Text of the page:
US voters have elected a record number of Native American women to the House of Representatives.
Democrats Deb Haaland – a Laguna Pueblo member who represents an area of New Mexico – and Sharice Davids – from Ho-Chunk Nation, representing Kansas – both retained their seats. They had become the first Native American women elected to Congress in 2018.
In the next Congress, the 117th, they will be joined by Yvette Herrell, who is Cherokee. Republican Herrell beat Democratic incumbent Xochitl Torres Small for her congressional seat, also in New Mexico.
New Mexico leads the way
The results mean that New Mexico will be the first US state to have two indigenous women as congressional delegates, having become the first to elect women of colour as all three of its delegates in the House of Representatives in 2018.
Native American women made up 2.6 per cent of all the women running for Congress here, according to the Center for American Women and Politics – the highest percentage on record.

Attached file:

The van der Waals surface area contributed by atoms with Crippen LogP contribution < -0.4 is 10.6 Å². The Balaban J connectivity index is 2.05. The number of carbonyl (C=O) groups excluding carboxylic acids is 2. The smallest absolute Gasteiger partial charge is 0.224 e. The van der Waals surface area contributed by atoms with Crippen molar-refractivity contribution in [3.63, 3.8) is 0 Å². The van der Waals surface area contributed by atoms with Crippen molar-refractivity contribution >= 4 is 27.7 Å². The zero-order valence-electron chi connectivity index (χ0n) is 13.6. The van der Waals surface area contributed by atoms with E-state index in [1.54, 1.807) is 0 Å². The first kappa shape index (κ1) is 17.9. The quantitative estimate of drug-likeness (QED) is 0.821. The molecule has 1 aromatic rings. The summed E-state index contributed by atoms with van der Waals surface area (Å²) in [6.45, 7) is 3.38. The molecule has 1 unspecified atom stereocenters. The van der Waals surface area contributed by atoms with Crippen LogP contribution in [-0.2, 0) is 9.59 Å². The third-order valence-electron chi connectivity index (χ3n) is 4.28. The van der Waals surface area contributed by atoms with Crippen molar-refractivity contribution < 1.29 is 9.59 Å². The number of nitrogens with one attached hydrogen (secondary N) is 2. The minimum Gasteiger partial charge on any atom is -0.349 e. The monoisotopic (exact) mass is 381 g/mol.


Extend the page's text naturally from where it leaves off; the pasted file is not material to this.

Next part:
There have been just four Native Americans in the US Senate, and a handful of congressmen and women. In fact, all were women until Haaland and Davids were elected in the 2018 midterms.
The United States also elected its first transgender state senator on election night, as several other LGBTQ+ records were broken across the country.
Democrat Sarah McBride won the race for the Senate in Delaware in Tuesday’s general election, making her the first transgender person to hold office in the state’s upper chamber.
“You can do this”
While there are a handful of other transgender legislators around the country, she is the first transgender person to hold the office of state senator.
Following her win, Ms McBride said on Twitter: “To anyone who worries that their truth and their dreams are mutually exclusive, know that change is possible. Know that your voice matters. Know that you can do this, too.
“I hope tonight shows an LGBTQ kid that our democracy is big enough for them, too.”
In Kansas, retired teacher Stephanie Byers a member of the Chickasaw Nation, became the first Native American transgender person elected to office across the nation when she won her seat in the state house of representatives.